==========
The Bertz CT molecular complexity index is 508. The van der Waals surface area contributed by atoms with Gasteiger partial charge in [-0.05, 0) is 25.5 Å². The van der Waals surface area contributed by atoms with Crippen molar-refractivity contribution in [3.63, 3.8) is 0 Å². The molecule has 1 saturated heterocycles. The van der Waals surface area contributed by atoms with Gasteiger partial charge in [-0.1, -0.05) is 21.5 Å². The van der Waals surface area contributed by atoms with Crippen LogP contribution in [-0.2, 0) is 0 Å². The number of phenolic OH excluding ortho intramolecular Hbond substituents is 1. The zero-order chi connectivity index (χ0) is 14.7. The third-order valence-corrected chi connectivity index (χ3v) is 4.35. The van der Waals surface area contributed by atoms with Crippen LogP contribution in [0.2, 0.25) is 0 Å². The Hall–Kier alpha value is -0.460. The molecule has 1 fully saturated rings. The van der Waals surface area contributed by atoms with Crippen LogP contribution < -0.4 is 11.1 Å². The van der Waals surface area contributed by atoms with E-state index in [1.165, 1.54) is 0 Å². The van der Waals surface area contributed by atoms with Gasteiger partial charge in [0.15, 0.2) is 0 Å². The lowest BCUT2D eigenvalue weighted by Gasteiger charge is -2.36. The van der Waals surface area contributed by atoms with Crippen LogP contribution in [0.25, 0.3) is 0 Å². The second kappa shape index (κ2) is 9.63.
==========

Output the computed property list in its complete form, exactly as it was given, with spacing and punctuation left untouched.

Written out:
The Bertz CT molecular complexity index is 508. The van der Waals surface area contributed by atoms with Gasteiger partial charge in [-0.05, 0) is 25.5 Å². The van der Waals surface area contributed by atoms with Crippen molar-refractivity contribution in [3.63, 3.8) is 0 Å². The molecule has 1 saturated heterocycles. The van der Waals surface area contributed by atoms with Gasteiger partial charge in [-0.1, -0.05) is 21.5 Å². The van der Waals surface area contributed by atoms with Crippen LogP contribution in [-0.2, 0) is 0 Å². The number of phenolic OH excluding ortho intramolecular Hbond substituents is 1. The zero-order chi connectivity index (χ0) is 14.7. The third-order valence-corrected chi connectivity index (χ3v) is 4.35. The van der Waals surface area contributed by atoms with Crippen LogP contribution in [0.2, 0.25) is 0 Å². The Hall–Kier alpha value is -0.460. The molecule has 1 fully saturated rings. The van der Waals surface area contributed by atoms with Crippen LogP contribution < -0.4 is 11.1 Å². The van der Waals surface area contributed by atoms with E-state index in [1.165, 1.54) is 0 Å². The van der Waals surface area contributed by atoms with Gasteiger partial charge in [0.15, 0.2) is 0 Å². The lowest BCUT2D eigenvalue weighted by Gasteiger charge is -2.36. The van der Waals surface area contributed by atoms with Crippen LogP contribution in [0.25, 0.3) is 0 Å². The second kappa shape index (κ2) is 9.63.